It has been shown that gill damage is caused by contact with stinging cells that have been spread through in situ cleaning. The damage is characterised by inflammation and slime formation in the gills, which can lead to other problems, both as a substrate for AGD and for gill related problems during de-lousing.
Other fragments consist partly of relatively harmless algae, but can also contain sharp fragments of mussels and skeleton shrimps. The algae can cause discomfort and avoidance behaviour, but it is clear that hard and sharp fragments of mussels and skeleton shrimps can exacerbate the problem caused by the stinging cells.
Re-colonisation of a newly washed net
After a successful and professional in situ cleaning procedure the net appears clean and free of fouling. This is generally true with the exception of one species, hydroids. Hydroids have a root like network that they wind in and around the netting filaments. The hydroids can take over and create monocultures where they out-compete all other species. In situ cleaning will increase the number of hydroids in the area, and this can easily affect other facilities as viable fragments and juveniles get carried by the currents and attach themselves to suitable surfaces. With increased recruiting and the absence of competition, the hydroids will be able to expand and be the dominant species on the net within a short space of time.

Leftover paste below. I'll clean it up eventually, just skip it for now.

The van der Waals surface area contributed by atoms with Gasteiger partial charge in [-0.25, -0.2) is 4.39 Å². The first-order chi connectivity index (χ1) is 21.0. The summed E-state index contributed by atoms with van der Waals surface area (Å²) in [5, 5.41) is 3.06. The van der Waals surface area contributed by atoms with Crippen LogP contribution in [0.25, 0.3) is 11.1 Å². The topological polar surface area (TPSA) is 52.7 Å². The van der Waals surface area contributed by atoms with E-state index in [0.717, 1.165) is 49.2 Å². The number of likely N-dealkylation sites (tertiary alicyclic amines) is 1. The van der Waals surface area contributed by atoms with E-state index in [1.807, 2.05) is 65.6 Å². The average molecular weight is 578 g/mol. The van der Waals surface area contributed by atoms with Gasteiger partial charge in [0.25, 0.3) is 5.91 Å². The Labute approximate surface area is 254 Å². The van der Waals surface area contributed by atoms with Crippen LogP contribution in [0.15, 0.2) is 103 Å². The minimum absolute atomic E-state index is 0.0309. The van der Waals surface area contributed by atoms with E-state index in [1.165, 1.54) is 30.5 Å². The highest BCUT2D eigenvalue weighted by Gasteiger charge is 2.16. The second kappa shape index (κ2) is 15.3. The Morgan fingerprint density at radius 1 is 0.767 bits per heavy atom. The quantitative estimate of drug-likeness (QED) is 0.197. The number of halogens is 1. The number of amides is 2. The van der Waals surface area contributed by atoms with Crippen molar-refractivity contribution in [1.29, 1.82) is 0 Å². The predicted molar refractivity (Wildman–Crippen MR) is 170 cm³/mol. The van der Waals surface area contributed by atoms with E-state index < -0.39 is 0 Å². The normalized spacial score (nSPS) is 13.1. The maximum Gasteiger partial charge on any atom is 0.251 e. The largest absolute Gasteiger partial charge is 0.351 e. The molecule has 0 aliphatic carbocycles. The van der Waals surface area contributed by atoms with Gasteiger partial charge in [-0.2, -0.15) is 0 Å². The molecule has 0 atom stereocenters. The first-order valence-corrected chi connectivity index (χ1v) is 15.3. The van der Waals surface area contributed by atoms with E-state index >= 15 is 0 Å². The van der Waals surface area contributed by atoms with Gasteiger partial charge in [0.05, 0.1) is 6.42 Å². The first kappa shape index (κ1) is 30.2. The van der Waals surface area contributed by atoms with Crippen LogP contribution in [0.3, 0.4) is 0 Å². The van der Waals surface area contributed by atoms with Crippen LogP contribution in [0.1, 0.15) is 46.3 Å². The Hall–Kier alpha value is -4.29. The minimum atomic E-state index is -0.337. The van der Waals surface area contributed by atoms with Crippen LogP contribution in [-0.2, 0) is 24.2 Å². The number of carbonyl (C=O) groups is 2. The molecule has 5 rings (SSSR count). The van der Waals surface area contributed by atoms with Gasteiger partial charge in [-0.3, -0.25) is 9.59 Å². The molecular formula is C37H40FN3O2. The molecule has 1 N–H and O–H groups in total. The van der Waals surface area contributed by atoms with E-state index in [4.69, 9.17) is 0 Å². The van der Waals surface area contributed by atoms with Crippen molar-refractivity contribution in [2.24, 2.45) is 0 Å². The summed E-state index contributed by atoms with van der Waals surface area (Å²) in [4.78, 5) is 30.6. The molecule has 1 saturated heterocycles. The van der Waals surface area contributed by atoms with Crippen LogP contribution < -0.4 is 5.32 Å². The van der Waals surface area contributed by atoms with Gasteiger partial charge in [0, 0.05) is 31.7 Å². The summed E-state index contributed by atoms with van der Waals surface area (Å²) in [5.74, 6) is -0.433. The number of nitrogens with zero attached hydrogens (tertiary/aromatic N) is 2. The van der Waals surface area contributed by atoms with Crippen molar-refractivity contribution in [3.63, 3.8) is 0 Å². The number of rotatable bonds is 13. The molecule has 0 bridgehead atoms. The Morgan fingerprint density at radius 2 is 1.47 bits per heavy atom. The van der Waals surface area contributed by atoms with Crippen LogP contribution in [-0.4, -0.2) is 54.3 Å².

Let knowledge create value
Based on findings in the available literature and the experience shared from people in the industry, it is possible to draw the following conclusions. Nets should be protected against the forces of an in situ cleaning rig. It is easy to end up in a situation where the netting is weakened despite the fact that all the procedures were followed.
Furthermore, it would appear advisable to monitor the gill status before and after in situ cleaning. This is the only way to study the possible after-effects of in situ cleaning and carry out the necessary changes in routines. An evaluation should also be made as to whether in situ cleaning one week or less before de-lousing or AGD treatment is a good idea, again based on an accurate monitoring of gill status before and after in situ cleaning.